Book review: Get Out of Your Mind and Into Your Life by Steven C. Hayes

This book encourages you to detach from the causes of suffering, embrace your psychological pain, identify your values, and take action towards those values. It is all based on Acceptance and Commitment Therapy (ACT) which focuses on mindfulness techniques, acceptance, and value-centric living. The author pretty much outlines the path out of suffering and towards full engagement of life.

When people believe their negative thoughts and incorporate them into their personal identity, their perspective becomes severely limited, and suffering becomes twofold. There is pain of the presence like anxiety and depression. When focusing on such negative states, a secondary type of agitation emerges: the pain of absence, which refers to the inability to move forward in life and the opportunities missed as a result.

Mindfulness techniques are very effective in catching negative thoughts before they become an ingrained part of one’s identity or self-concept. A daily practice of meditation and other contemplative practices can create a healthy distance between negative thoughts and one’s sense of self as external to those thoughts. Practicing acceptance, or the willingness to experience the situation and self exactly as they are in the present moment is the next step. The third step is to identify values, which are not life goals or specific outcomes but rather directions in life that people make the conscious decision to move toward. Once values are identified, incorporating practices of mindfulness and acceptance paves the way to values-driven living.

Key insights of this book are:

  1. There are two faces of human suffering: present pain, which refers to an undesirable condition, and the pain of absence which results from not living a full life.
  2. Human beings think relationally, creating temporal, causal, and comparative links between various subjects.
  3. Running away from pain only makes it more palpable.
  4. Avoidance can be counteracted by the belief that it’s possible to respond in a new way to old problems.
  5. Acceptance means letting go of trying to control thoughts and feelings.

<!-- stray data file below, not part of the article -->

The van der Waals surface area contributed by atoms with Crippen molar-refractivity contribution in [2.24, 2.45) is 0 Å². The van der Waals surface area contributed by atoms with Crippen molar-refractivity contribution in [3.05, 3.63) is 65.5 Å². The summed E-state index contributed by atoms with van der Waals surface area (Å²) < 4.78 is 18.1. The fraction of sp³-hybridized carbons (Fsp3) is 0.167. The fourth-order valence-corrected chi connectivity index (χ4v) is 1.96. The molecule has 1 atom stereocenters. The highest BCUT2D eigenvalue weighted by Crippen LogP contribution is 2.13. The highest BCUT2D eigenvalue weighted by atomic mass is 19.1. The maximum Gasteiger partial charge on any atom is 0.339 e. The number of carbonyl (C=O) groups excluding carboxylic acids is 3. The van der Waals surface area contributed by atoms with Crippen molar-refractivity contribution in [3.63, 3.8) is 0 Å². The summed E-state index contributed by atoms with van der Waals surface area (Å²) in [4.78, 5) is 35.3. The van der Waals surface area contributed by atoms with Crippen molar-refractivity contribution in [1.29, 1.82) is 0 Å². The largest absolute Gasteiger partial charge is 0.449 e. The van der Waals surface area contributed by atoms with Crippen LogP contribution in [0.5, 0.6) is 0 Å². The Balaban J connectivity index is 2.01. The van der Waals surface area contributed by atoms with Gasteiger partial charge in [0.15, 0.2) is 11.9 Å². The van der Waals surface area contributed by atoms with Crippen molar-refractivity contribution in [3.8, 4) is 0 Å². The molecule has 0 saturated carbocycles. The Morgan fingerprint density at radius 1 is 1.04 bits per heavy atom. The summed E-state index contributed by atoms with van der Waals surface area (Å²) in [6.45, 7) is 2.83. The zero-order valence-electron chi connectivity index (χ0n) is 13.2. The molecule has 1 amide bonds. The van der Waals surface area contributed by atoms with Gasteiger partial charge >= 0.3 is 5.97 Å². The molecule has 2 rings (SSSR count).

6. Creating distance between the self and negative thoughts is the first step in reducing emotional pain.
  7. Identifying with the consciousness that holds pain is preferable to identifying with the pain itself.
  8. Mindfulness practices heighten the ability to be flexible and access a wide range of reactions.
  9. Pain offers meaningful guidance to identify values.

I really enjoyed this methodically and thoughtfully written book which made the philosophical underpinnings of Acceptance and Commitment Therapy (ACT) accessible. I strongly suggest reading it in its entirety. Get it here.

Until my next post, why not check out my YA novels about mental illness, memoir writing, novel in verse, or even my Native American mystery series on Amazon, or follow me on TwitterInstagramFacebookGoodreadsLinkedInBookbub , BookSprout, or AllAuthor.

Book review: The Mountain is You by Brianna Wiest

Transforming Self-Sabotage Into Self-Mastery

This is a poetic and deeply personal self-help book where the information flows in an elegant and organic way that makes the lessons and life tips less jarring to discuss. Even the book’s disjointed structure makes even the most technical topics easier to discuss. The author starts by differentiating intrusive versus intuitive thoughts and explains the science behind the gut response. The physical effects of trauma and unprocessed emotions also astound which makes it one of the book’s most life-changing insights.

Wiest also tackles relationships and comfort zones and the patterns that are set whether healthy or abusive. This helps one realize that we’re drawn to such people and circumstances because we’re familiar with it and familiarity breeds comfort, even if not conscious about it. The only downside to the book is that the sources were somewhat outdated going back to 2008 when the book was published in 2020 and new discoveries could’ve rendered such studies unreliable. Another drawback is the repetitiveness of insights as opposed to gleaning new ones.

But all in all, this book addresses the problematic mindsets of today, especially about happiness, healing, and relationships. I think this book would be best for young people that are just beginning to define their identity. I appreciated this book’s poetic writing style and informal tone most of all. Get the entire book here.

Until my next post, why not check out my YA novels about mental illness, memoir writing, or even my Native American mystery series on Amazon, or follow me on TwitterInstagramFacebookGoodreadsLinkedInBookbub , BookSprout, or AllAuthor.

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